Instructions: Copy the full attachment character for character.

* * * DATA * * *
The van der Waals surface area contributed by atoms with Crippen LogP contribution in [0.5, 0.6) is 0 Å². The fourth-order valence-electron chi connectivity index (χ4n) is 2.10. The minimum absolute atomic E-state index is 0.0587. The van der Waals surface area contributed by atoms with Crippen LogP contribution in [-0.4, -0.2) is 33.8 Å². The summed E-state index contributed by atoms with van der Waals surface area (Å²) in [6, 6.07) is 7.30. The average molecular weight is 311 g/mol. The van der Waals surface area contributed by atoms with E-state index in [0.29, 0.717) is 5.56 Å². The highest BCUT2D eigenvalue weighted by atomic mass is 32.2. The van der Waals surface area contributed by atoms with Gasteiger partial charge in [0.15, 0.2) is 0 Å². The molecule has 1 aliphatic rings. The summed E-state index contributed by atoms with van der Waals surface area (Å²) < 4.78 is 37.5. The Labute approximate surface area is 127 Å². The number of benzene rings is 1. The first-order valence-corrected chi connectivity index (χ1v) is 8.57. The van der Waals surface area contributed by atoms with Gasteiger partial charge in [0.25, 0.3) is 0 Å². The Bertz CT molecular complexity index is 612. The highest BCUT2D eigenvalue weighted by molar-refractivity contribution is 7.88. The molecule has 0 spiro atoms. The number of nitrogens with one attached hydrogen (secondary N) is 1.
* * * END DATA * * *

The van der Waals surface area contributed by atoms with Crippen LogP contribution in [0.5, 0.6) is 0 Å². The fourth-order valence-electron chi connectivity index (χ4n) is 2.10. The minimum absolute atomic E-state index is 0.0587. The van der Waals surface area contributed by atoms with Crippen LogP contribution in [-0.4, -0.2) is 33.8 Å². The summed E-state index contributed by atoms with van der Waals surface area (Å²) in [6, 6.07) is 7.30. The average molecular weight is 311 g/mol. The van der Waals surface area contributed by atoms with E-state index in [0.29, 0.717) is 5.56 Å². The highest BCUT2D eigenvalue weighted by atomic mass is 32.2. The van der Waals surface area contributed by atoms with Gasteiger partial charge in [0.15, 0.2) is 0 Å². The molecule has 1 aliphatic rings. The summed E-state index contributed by atoms with van der Waals surface area (Å²) < 4.78 is 37.5. The Labute approximate surface area is 127 Å². The number of benzene rings is 1. The first-order valence-corrected chi connectivity index (χ1v) is 8.57. The van der Waals surface area contributed by atoms with Gasteiger partial charge in [0.25, 0.3) is 0 Å². The Bertz CT molecular complexity index is 612. The highest BCUT2D eigenvalue weighted by molar-refractivity contribution is 7.88. The molecule has 0 spiro atoms. The number of nitrogens with one attached hydrogen (secondary N) is 1.